• Intelligent monsters want to prevent casualties, so when defending hardened positions against your commando unit, they may rotate in and out elites to neutralize the Defender, and then all the minions and Artillery will pop up and aim weapons at the Strikers, then offer a disadvantageous diplomatic solution. The win condition here is not to defeat their elites, but to get past them and capture a leader, so as to have a bargaining chip in the diplomacy.

Leader, Controller, Defender, Striker is not all there is:

Monster Roles

There are also monster roles:

  • Artillery - ranged combat, vulnerable in melee, stay behind soldiers & brutes.
  • Brutes - high-damage melee, high HP, simple to run, protect Artillery or Controllers
  • Controllers - same as ever
  • Lurkers - Lone monster ambushes party. If they have friends, they're basically sneaky skirmishers.
  • Minions - Disposable, swarm tactics, AOE vulnerable, uniform mob of one monster type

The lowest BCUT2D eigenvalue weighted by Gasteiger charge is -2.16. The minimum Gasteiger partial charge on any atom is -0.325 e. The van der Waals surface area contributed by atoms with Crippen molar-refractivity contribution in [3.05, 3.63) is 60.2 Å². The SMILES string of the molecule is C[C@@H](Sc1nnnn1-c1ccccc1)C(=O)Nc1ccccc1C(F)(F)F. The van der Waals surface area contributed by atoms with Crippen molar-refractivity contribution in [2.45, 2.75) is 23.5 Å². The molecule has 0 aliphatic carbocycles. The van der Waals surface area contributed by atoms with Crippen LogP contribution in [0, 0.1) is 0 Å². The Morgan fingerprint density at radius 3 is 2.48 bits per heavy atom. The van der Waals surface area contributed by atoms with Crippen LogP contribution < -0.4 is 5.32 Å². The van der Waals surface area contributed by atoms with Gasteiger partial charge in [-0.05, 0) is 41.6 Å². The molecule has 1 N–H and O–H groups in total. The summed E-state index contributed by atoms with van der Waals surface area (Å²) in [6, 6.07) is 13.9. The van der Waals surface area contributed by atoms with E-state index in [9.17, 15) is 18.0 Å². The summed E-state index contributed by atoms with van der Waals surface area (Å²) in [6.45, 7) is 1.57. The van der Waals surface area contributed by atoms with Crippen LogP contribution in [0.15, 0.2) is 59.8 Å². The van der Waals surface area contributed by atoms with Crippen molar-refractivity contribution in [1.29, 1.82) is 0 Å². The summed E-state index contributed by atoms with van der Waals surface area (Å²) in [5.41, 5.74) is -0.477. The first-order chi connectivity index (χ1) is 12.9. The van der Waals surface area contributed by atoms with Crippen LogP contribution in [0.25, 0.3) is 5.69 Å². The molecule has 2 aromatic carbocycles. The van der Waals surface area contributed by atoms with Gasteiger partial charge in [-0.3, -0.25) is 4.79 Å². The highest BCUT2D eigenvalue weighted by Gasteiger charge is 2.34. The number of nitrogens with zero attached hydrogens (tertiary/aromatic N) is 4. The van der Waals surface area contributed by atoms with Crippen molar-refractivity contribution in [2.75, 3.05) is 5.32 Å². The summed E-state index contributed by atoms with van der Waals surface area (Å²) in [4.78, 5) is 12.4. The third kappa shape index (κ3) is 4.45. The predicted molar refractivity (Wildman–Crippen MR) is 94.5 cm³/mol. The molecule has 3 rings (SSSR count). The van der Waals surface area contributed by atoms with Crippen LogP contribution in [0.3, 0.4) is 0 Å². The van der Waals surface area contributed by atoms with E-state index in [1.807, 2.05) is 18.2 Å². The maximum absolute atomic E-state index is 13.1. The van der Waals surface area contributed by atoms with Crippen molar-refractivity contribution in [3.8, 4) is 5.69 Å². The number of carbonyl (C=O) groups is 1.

• Skirmishers - Mobile, bypass defenders to reach squishy back-line, hit-and-run tactics
  • Soldiers - Front-line melee, close-range control effects, protect Artillery or Controllers, punishes foes for attacking allies

Combat styles

And an alternative taxonomy particularly appropriate to unintelligent monsters, the Tierzoo combat styles:


  • Grab on and prevent an opponent from attacking or escaping.
  • Weak against Projectile users.
  • Strong against Spacing combat styles.
  • Stealth heavy. Often ambush or combo into big moves.
  • Under-represented in D&D as individuals. Often represented by cooperative tactics and combo moves between Defenders, melee Strikers, Soldiers, Skirmishers, Lurkers.


  • Throw, spray, or cast something that kills or weakens an enemy's resolve (Save-or-suck).
  • Weak against Rushdown combat styles.
  • Strong against grappling combat styles if they can spot them.
  • Awareness heavy. Good with tools and esoteric tactics.
  • Ranged Strikers, Controllers, Artillery


  • Aggressively try to isolate members and land a lot of low-damage attacks that add up.
  • Weak against Spacing combat styles.
  • Strong against Projectile users (note that humanoids using projectiles often use their technology to switch to Spacing!)
  • Mobility heavy. Good for minion swarm tactics.
  • Minions, Skirmishers, Soldiers


  • Deal high-powered damage while staying just out of reach, using a disjointed hitbox like horns, armor, long legs, etc.
  • Weak against Grapplers.
  • Strong against Rushdown combat styles, but only when isolated from the pack.